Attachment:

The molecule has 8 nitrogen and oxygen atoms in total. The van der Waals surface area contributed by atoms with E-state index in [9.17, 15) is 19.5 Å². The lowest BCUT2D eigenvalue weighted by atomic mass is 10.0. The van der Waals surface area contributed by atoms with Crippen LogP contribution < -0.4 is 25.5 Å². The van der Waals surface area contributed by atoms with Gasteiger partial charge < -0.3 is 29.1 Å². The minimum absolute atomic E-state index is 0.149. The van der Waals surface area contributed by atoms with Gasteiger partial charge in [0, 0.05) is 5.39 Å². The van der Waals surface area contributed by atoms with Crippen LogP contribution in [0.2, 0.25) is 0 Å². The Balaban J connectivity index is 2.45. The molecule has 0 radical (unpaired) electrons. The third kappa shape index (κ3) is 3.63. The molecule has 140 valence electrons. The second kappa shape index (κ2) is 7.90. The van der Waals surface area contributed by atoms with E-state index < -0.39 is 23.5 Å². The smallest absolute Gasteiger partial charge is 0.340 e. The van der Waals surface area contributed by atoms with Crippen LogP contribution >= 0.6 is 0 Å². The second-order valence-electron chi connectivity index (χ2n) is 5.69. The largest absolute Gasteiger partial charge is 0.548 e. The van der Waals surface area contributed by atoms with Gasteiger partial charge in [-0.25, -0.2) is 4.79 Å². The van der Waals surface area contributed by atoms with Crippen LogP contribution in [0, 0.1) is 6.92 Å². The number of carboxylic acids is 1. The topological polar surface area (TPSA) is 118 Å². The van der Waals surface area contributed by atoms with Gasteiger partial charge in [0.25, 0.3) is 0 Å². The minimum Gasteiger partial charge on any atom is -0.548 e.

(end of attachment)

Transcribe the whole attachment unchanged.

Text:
The molecule has 8 nitrogen and oxygen atoms in total. The van der Waals surface area contributed by atoms with E-state index in [9.17, 15) is 19.5 Å². The lowest BCUT2D eigenvalue weighted by atomic mass is 10.0. The van der Waals surface area contributed by atoms with Crippen LogP contribution < -0.4 is 25.5 Å². The van der Waals surface area contributed by atoms with Gasteiger partial charge < -0.3 is 29.1 Å². The minimum absolute atomic E-state index is 0.149. The van der Waals surface area contributed by atoms with Gasteiger partial charge in [0, 0.05) is 5.39 Å². The van der Waals surface area contributed by atoms with Crippen LogP contribution in [0.2, 0.25) is 0 Å². The Balaban J connectivity index is 2.45. The molecule has 0 radical (unpaired) electrons. The third kappa shape index (κ3) is 3.63. The molecule has 140 valence electrons. The second kappa shape index (κ2) is 7.90. The van der Waals surface area contributed by atoms with E-state index < -0.39 is 23.5 Å². The smallest absolute Gasteiger partial charge is 0.340 e. The van der Waals surface area contributed by atoms with Crippen LogP contribution >= 0.6 is 0 Å². The second-order valence-electron chi connectivity index (χ2n) is 5.69. The largest absolute Gasteiger partial charge is 0.548 e. The van der Waals surface area contributed by atoms with Gasteiger partial charge in [-0.25, -0.2) is 4.79 Å². The van der Waals surface area contributed by atoms with Crippen LogP contribution in [0, 0.1) is 6.92 Å². The number of carboxylic acids is 1. The topological polar surface area (TPSA) is 118 Å². The van der Waals surface area contributed by atoms with Gasteiger partial charge in [0.25, 0.3) is 0 Å². The minimum Gasteiger partial charge on any atom is -0.548 e.